In a recent piece for “The New Yorker,” Masha Gessen weaves a narrative that stretches from Berlin, through Poland and Kiev, all the way to Gaza. The focus is on the concerted efforts of official entities to breathe life into Angela Merkel’s assertion that the “security of Israel” is the “raison d’être of the (modern) German state.” By the way: This sentence was never fully explained. Gessen also delves into Germany’s endeavor to grapple with the manifestations of anti-Semitism within its borders. Indeed, these efforts sometimes appear somewhat hapless.
The spotlight on BDS (Boycott, Divestment, Sanctions) has brought attention to this relatively modest and largely ineffectual movement. Its prominence in left-leaning political circles may be attributed to the perception that aligning with it was a “cheap” form of activism—requiring minimal effort and action. Perhaps the only commitment was occasional protests against the appearances of Israeli scientists or artists.
In certain instances, there may have been demonstrations against Israeli products—a conscientious display for those involved. Yet, few bothered to inquire into the true objectives of the initiators. Consequently, those aspiring boycotters were taken aback when confronted with the repercussions. In democratic societies, it’s not uncommon for boycotters to find themselves subjected to counter-boycotts: tolerance doesn’t extend to the intolerant.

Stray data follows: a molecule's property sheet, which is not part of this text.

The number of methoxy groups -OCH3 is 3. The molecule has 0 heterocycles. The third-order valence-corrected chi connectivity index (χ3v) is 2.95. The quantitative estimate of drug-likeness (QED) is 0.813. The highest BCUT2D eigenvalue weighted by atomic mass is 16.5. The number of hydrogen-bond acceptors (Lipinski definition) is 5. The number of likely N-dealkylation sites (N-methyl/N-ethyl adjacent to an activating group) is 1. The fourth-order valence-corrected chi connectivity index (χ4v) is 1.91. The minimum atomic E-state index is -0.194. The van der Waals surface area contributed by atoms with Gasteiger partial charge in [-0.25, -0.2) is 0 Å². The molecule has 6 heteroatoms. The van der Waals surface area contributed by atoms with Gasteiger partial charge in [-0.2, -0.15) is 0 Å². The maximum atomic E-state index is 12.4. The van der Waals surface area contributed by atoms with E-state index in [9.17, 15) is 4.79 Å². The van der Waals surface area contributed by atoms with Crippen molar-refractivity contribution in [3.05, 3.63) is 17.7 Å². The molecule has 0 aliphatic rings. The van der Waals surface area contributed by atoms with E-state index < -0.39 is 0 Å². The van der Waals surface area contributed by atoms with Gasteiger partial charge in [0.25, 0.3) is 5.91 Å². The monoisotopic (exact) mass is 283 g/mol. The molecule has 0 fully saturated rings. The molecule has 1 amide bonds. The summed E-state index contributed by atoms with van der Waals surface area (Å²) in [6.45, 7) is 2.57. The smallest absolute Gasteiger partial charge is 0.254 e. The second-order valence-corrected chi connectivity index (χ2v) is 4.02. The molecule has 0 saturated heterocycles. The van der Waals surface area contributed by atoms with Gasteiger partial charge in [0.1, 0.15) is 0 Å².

It’s crucial to clarify that the resolution wasn’t a wholesale “combatting of BDS,” but simply a decision to cease public funding for events involving BDS. Let’s emphasize this point: it wasn’t a ban. Events could still have taken place, albeit with self-financing. There is no entitlement to “state funding.” If the state chooses not to support a project with its resources, it doesn’t prohibit the project. This distinction needs highlighting, as it appears to be a central argument of BDS supporters.